As he advanced in years his religious experience became deeper, his desires after God more ardent, and it was his wish to spend the whole of the later time of his life in sacred rest and quietude. "It is a favourite speculation of mine,” he said, "that if spared to sixty we then enter on the seventh decade of human life; and that this, if possible, should be turned into the Sabbath of our earthly pilgrimage, and spent Sabbatically, as if on the shore of the eternal world, or in the outer courts, as it were, of the temple that is above—the tabernacle in heaven.” It was not his lot to enjoy the peaceful old age he so beautifully pictured, for the Disruption and its sequences called him to gigantic toils. But when contending with Moderates, and asserting with his usual stormy grandeur the spiritual independence of the Church that was so dear to him, or when organising the Sustentation Fund, and making provision for the ministers who at the bidding of conscience had given up their stipends and their pleasant homes, he kept his soul near to God, and we find him at one time recording, “A luminous visitation by the shore,” and at another time breathing the prayer, “O, my God, give me the language and lofty spirit of him who realises eternity and has enthroned Thyself in his heart! ” Sublimity and loveliness belonging more to heaven than to earth were blended in the character of the majestic old man; he was, in the truest sense of the words, ripe for a better world, and he came to his grave “like as a shock of corn cometh in in his season.”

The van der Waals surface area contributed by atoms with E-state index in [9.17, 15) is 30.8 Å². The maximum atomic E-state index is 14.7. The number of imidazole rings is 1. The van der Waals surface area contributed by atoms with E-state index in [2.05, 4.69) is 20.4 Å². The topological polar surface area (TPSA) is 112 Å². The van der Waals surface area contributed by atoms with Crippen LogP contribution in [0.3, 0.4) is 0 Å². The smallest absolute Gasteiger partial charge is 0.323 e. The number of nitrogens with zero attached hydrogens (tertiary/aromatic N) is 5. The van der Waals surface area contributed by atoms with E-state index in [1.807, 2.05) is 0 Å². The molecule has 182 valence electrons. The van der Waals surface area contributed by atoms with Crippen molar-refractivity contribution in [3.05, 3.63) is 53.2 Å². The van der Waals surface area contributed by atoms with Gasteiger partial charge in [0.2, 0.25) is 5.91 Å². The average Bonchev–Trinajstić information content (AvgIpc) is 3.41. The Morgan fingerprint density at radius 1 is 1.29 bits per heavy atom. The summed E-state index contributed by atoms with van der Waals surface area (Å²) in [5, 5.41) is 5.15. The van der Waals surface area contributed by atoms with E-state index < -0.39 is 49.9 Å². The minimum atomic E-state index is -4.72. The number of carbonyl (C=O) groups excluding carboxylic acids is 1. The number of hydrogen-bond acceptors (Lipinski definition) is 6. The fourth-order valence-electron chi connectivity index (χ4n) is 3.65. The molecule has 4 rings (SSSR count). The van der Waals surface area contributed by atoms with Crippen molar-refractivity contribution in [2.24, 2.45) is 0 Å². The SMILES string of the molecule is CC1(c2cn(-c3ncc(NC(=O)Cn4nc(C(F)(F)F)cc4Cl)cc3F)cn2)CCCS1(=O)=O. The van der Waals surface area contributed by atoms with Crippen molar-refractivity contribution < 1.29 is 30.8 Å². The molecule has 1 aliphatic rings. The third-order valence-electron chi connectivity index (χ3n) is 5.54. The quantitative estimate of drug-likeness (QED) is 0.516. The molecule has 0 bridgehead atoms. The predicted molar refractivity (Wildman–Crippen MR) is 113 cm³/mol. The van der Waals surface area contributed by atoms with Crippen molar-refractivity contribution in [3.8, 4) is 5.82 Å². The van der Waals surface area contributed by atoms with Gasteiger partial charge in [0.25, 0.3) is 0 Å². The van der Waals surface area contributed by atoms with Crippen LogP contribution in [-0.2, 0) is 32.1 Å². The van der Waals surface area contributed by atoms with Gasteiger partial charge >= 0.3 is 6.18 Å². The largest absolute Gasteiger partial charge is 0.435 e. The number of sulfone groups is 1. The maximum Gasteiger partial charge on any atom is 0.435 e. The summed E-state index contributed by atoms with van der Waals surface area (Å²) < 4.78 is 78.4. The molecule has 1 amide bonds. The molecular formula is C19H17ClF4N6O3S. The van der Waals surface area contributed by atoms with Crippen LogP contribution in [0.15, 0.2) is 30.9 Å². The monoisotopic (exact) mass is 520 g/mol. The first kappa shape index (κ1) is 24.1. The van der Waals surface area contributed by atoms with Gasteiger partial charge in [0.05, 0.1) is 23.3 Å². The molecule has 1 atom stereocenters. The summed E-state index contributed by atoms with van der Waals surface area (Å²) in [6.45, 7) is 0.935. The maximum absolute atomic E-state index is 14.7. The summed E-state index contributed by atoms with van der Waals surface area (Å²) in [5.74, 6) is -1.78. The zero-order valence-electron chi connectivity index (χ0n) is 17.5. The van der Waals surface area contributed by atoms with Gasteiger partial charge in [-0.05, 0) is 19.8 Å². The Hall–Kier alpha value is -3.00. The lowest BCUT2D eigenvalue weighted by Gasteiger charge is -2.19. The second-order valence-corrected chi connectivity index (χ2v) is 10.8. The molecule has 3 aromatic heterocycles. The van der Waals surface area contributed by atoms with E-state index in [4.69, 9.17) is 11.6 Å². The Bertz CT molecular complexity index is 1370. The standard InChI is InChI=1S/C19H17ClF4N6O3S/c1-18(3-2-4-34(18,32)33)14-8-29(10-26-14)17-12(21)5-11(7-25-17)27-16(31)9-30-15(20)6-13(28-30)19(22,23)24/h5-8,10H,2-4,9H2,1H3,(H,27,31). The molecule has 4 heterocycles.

In virtue of his intellect, Dr. Chalmers was entitled to take rank with the leaders and kings of mankind. He was endowed with qualities naturally tending to large exploits and indisputable supremacy. He had no affinity with the narrow and minute, and was happiest in vast generalisations and in movements which needed the eagle glance and the sceptred hand of an imperial mind. We do not get the full measure of his mental stature and breadth in his writings. They are such as only a great man could produce, but they are not uniformly great. Amplification is frequently carried to excess, and even commonplace thoughts are attenuated into a mere collocation of sounding syllables. Small matters are stretched to cover a large space, and a microscopic particle of gold is beaten into a cubit of leaf. The Astronomical and Commercial Discourses do not present so many examples of wordiness as some of the other works of Dr. Chalmers, yet it is scarcely possible to get through the unbroken sweep of huge and gorgeous sentences without a feeling of satiety. The reader sighs for an occasional pause in the rapidity of the argument for a gleam of softer light, and an intermingling of less gigantic imagery. There are palms and amaranths in profusion, but the quiet charms of the daisy and primrose are wanting; panoramic grandeurs of steep mountain and impetuous river, but no soft vales and gentle streams; canopies blazoned with suns and comets, but few calm scenes of household joy. Such discourses, with the accompaniment of the preacher’s clenched hand, glaring eye, foaming lips, and lion-like voice, could not fail to electrify an audience, but the constant succession of bannered pomps somewhat spoils them for perusal. Even the finest passages have not the finish, the perfect beauty, and melody which distinguish many parts of Richard Watson’s Sermons. Through all the swell and magnificence we look in vain for the completeness without redundancy, the splendour without dazzlement, which characterise the glorious outburst beginning, “Go to the heavens which canopy man with grandeur.”